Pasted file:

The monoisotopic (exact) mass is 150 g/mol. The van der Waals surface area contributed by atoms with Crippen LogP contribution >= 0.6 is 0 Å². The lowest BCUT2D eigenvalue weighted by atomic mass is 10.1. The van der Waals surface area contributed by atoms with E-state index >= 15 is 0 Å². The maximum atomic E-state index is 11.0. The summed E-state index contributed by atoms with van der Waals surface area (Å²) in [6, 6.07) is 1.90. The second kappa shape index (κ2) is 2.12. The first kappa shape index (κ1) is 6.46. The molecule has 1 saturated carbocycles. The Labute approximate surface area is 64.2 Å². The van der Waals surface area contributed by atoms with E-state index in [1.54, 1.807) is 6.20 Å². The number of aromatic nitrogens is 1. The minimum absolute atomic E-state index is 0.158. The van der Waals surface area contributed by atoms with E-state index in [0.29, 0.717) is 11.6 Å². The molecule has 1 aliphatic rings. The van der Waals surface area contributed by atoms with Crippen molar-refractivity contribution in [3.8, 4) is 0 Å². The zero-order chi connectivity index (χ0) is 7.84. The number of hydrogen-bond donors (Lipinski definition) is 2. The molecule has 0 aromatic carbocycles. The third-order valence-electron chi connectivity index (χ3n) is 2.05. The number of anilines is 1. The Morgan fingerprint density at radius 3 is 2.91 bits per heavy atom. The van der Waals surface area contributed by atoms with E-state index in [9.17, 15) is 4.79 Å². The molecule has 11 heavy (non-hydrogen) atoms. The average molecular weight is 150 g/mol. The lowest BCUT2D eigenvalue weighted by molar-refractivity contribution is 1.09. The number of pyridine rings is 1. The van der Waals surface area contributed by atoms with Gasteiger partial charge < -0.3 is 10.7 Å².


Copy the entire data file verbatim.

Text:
The monoisotopic (exact) mass is 150 g/mol. The van der Waals surface area contributed by atoms with Crippen LogP contribution >= 0.6 is 0 Å². The lowest BCUT2D eigenvalue weighted by atomic mass is 10.1. The van der Waals surface area contributed by atoms with E-state index >= 15 is 0 Å². The maximum atomic E-state index is 11.0. The summed E-state index contributed by atoms with van der Waals surface area (Å²) in [6, 6.07) is 1.90. The second kappa shape index (κ2) is 2.12. The first kappa shape index (κ1) is 6.46. The molecule has 1 saturated carbocycles. The Labute approximate surface area is 64.2 Å². The van der Waals surface area contributed by atoms with E-state index in [1.54, 1.807) is 6.20 Å². The number of aromatic nitrogens is 1. The minimum absolute atomic E-state index is 0.158. The van der Waals surface area contributed by atoms with E-state index in [0.29, 0.717) is 11.6 Å². The molecule has 1 aliphatic rings. The van der Waals surface area contributed by atoms with Crippen molar-refractivity contribution in [3.8, 4) is 0 Å². The zero-order chi connectivity index (χ0) is 7.84. The number of hydrogen-bond donors (Lipinski definition) is 2. The molecule has 0 aromatic carbocycles. The third-order valence-electron chi connectivity index (χ3n) is 2.05. The number of anilines is 1. The Morgan fingerprint density at radius 3 is 2.91 bits per heavy atom. The van der Waals surface area contributed by atoms with E-state index in [9.17, 15) is 4.79 Å². The molecule has 11 heavy (non-hydrogen) atoms. The average molecular weight is 150 g/mol. The lowest BCUT2D eigenvalue weighted by molar-refractivity contribution is 1.09. The number of pyridine rings is 1. The van der Waals surface area contributed by atoms with Gasteiger partial charge < -0.3 is 10.7 Å².